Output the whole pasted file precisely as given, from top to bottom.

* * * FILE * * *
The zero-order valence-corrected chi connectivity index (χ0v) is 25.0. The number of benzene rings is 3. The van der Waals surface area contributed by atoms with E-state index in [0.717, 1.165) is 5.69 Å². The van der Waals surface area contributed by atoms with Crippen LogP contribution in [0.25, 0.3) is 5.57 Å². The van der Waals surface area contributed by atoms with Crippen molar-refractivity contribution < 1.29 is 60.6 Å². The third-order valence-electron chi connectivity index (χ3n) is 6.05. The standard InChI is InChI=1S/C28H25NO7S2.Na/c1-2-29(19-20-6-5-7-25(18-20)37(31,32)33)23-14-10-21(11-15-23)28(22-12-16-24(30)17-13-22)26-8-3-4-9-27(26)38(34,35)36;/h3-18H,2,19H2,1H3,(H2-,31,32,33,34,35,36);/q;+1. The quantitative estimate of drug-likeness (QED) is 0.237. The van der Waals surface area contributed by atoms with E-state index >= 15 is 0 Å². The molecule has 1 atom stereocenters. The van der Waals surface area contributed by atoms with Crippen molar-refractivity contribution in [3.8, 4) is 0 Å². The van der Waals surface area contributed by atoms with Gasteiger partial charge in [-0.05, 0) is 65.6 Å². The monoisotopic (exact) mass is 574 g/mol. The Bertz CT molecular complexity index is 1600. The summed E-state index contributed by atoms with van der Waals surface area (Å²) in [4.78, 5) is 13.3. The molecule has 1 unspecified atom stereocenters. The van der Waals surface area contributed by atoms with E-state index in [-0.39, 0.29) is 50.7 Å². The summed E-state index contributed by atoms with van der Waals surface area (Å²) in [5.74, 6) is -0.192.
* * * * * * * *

The zero-order valence-corrected chi connectivity index (χ0v) is 25.0. The number of benzene rings is 3. The van der Waals surface area contributed by atoms with E-state index in [0.717, 1.165) is 5.69 Å². The van der Waals surface area contributed by atoms with Crippen LogP contribution in [0.25, 0.3) is 5.57 Å². The van der Waals surface area contributed by atoms with Crippen molar-refractivity contribution < 1.29 is 60.6 Å². The third-order valence-electron chi connectivity index (χ3n) is 6.05. The standard InChI is InChI=1S/C28H25NO7S2.Na/c1-2-29(19-20-6-5-7-25(18-20)37(31,32)33)23-14-10-21(11-15-23)28(22-12-16-24(30)17-13-22)26-8-3-4-9-27(26)38(34,35)36;/h3-18H,2,19H2,1H3,(H2-,31,32,33,34,35,36);/q;+1. The quantitative estimate of drug-likeness (QED) is 0.237. The van der Waals surface area contributed by atoms with E-state index >= 15 is 0 Å². The molecule has 1 atom stereocenters. The van der Waals surface area contributed by atoms with Crippen molar-refractivity contribution in [3.8, 4) is 0 Å². The van der Waals surface area contributed by atoms with Gasteiger partial charge in [-0.05, 0) is 65.6 Å². The monoisotopic (exact) mass is 574 g/mol. The Bertz CT molecular complexity index is 1600. The summed E-state index contributed by atoms with van der Waals surface area (Å²) in [4.78, 5) is 13.3. The molecule has 1 unspecified atom stereocenters. The van der Waals surface area contributed by atoms with E-state index in [-0.39, 0.29) is 50.7 Å². The summed E-state index contributed by atoms with van der Waals surface area (Å²) in [5.74, 6) is -0.192.